Voice Recognition Specialist Goes Silent on STAR Market IPO
A voice recognition technology maker has become at least the second company this month to withdraw an IPO from China’s Nasdaq-style STAR Market, as the regulator works to clean up a simplified vetting process that may be attracting unqualified companies.
The money-losing Beijing Unisound Information Technology Co. Ltd. announced the move in a Friday evening filing to the Shanghai Stock Exchange, saying its sponsor had applied to withdraw the application the previous day. The step came more than three months after Unisound filed its original IPO prospectus.
No reason was given for the withdrawal. But shortly after the original November filing, one of Unisound’s major rivals questioned some of the market data in the prospectus, calling several third-party estimates of the company’s market share inaccurate.
The withdrawal also comes as China’s securities regulators are paying more site visits to STAR Market listing candidates, whose IPO applications are subject to far less scrutiny than peers on China’s two main older boards in Shanghai and Shenzhen.
Founded in 2012, Unisound said it has a current market value of about $1.2 billion. The STAR Market has lighter requirements for new listings than the two main boards, including a minimum market value of 1.5 billion yuan ($231 million) and revenue of no less than 200 million yuan in a company’s most recent year.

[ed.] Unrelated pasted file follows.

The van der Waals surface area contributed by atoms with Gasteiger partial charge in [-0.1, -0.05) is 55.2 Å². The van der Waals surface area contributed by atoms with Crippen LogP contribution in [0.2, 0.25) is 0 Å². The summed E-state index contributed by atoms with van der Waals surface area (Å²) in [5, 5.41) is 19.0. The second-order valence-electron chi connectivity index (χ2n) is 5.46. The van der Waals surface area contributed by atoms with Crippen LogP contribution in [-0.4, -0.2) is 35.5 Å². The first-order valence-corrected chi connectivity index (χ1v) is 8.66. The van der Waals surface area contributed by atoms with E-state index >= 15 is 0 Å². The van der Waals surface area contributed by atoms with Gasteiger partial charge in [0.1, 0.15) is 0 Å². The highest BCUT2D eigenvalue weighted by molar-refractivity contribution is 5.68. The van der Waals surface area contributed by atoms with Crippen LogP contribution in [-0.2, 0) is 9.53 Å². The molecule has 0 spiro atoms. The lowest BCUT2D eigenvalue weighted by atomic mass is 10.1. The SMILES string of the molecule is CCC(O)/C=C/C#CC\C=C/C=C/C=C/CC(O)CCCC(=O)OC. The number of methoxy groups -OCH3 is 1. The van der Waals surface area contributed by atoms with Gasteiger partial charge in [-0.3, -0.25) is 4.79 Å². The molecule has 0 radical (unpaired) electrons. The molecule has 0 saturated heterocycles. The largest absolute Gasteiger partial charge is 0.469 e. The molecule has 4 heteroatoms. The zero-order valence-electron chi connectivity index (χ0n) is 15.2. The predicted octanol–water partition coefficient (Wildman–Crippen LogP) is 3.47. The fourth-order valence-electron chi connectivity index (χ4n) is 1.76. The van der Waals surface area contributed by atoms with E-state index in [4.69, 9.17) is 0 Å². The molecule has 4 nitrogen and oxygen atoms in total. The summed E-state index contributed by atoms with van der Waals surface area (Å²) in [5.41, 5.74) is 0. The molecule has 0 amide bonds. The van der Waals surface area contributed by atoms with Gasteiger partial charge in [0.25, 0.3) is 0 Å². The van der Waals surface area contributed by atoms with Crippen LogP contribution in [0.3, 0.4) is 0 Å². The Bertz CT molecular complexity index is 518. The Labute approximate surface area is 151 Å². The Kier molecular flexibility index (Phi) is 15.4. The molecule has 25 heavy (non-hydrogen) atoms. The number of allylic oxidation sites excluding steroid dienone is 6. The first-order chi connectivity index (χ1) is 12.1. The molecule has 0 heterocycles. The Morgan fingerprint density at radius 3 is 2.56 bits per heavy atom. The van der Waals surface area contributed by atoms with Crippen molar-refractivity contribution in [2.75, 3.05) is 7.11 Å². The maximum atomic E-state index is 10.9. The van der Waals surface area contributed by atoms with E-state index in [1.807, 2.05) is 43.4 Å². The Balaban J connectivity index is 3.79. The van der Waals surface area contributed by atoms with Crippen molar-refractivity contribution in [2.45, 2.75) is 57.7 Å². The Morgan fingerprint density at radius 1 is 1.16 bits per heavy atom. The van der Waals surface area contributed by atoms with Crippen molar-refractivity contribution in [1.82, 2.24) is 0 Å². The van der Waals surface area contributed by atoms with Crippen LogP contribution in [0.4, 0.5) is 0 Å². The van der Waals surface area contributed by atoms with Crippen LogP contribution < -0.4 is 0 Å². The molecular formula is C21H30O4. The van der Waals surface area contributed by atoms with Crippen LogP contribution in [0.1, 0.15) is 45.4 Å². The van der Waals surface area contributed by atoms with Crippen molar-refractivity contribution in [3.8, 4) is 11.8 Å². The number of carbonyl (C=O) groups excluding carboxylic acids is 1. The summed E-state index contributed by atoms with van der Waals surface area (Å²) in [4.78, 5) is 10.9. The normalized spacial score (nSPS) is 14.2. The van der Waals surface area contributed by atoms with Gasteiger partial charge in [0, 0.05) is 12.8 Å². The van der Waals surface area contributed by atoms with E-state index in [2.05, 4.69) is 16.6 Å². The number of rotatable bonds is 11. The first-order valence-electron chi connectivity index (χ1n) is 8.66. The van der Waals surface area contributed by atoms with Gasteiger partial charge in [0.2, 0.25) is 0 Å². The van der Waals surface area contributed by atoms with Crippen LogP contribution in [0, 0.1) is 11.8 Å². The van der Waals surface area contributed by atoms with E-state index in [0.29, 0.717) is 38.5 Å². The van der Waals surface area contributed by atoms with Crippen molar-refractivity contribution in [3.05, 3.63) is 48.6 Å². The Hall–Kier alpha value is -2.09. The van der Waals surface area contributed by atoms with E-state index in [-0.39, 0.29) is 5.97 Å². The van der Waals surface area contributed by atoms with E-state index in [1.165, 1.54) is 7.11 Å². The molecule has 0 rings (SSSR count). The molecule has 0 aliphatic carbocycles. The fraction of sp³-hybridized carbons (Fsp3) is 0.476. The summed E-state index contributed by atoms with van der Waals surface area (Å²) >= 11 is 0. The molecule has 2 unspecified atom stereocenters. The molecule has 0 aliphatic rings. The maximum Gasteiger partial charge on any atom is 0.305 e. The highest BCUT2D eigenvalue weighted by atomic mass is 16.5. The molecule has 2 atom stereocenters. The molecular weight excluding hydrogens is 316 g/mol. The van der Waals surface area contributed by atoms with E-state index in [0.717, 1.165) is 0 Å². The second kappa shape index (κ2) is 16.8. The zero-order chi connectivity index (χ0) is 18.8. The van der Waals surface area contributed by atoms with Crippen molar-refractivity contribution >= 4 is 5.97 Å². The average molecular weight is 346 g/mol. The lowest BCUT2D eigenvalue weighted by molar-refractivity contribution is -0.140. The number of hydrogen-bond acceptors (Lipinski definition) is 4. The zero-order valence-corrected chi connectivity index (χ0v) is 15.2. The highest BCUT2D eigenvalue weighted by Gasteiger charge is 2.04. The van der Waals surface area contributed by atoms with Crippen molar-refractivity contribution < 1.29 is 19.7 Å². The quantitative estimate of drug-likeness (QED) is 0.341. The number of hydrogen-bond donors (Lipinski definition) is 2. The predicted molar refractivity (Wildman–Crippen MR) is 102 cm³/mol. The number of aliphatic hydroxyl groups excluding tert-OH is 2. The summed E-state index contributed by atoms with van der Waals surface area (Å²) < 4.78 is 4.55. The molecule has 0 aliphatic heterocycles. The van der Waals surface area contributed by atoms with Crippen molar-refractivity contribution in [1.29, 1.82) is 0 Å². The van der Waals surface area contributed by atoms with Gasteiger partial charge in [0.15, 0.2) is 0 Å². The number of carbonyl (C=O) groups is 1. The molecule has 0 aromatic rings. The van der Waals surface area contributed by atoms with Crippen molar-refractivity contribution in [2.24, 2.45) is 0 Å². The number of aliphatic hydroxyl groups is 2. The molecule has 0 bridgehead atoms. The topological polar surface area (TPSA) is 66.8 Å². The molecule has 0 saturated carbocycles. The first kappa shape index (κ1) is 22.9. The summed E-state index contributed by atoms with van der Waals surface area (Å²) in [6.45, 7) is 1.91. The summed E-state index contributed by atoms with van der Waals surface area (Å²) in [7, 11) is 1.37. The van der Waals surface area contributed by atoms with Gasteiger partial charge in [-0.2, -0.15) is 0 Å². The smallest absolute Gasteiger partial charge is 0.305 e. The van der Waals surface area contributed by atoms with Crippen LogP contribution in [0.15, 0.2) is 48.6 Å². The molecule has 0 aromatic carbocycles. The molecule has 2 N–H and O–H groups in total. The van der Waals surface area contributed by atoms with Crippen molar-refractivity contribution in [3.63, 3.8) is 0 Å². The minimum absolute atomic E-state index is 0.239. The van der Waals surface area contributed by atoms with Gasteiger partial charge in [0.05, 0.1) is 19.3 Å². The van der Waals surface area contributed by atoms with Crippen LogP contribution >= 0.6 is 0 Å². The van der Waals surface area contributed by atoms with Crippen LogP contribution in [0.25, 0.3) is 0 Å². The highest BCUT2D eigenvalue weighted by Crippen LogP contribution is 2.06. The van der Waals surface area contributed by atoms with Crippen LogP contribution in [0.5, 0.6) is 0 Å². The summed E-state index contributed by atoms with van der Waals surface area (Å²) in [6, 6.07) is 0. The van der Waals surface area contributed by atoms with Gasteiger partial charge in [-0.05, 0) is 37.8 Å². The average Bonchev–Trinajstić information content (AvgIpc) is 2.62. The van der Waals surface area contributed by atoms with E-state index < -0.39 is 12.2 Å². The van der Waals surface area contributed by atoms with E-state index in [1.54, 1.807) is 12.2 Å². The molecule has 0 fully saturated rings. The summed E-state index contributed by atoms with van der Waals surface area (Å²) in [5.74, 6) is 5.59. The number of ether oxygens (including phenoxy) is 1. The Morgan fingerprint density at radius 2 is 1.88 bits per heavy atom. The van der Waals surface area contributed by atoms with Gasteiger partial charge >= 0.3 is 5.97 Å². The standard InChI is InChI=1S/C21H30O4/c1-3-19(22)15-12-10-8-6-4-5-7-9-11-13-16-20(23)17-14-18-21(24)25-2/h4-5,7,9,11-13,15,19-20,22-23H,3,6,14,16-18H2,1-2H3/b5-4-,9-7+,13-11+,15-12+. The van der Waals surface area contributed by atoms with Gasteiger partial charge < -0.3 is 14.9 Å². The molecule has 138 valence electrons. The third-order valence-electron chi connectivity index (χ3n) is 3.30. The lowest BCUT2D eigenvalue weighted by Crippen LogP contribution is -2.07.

Unisound comfortably met the market cap requirement, but its revenue qualified by a much smaller margin, growing to 220 million in 2019 from 197 million the previous year. Its revenue of about 85 million yuan for the first half of 2020 was well off the pace for the minimum full-year requirement, as the company suffered from reduced spending by its clients at the height of China’s Covid-19 outbreak.
At the time of its original filing, Unisound also revealed it has been losing money in the last four years dating back to at least 2017, including a 292 million yuan loss for 2019 and a 112 million yuan loss in first half of 2020.
The voice recognition space is highly competitive, with the company vying for business not only with specialists like China’s own iFlytek and foreign rivals Nuance and Cerence, but also from less specialized but well-funded giants like Apple and Google.
The company cited third-party data China Insights Consultancy saying it was the leader for its category in the smart lifestyle and smart medical categories, including 70% share for voice recognition products installed in white goods. But some had cast doubts on those numbers, and late last year iFlytek responded to an investor query by calling the 70% share for home appliances “completely out of step with reality.”
Unisound’s withdrawal follows a similar move earlier this month by flexible screen maker Royole Corp., which cited unresolved shareholder issues for its move. Money-losing Royole said it had “three types of shareholders” that may not comply with listing requirements, representing the latest setback for a company that’s been trying for years to make a business splash with flexible mobile phones.
Contact reporter Yang Ge (email@example.com) and editor Joshua Dummer (firstname.lastname@example.org)
Download our app to receive breaking news alerts and read the news on the go.
- MOST POPULAR
- Loose Monetary and Fiscal Policy Overseas Poses a Risk to China, Head of Top Banking Watchdog Says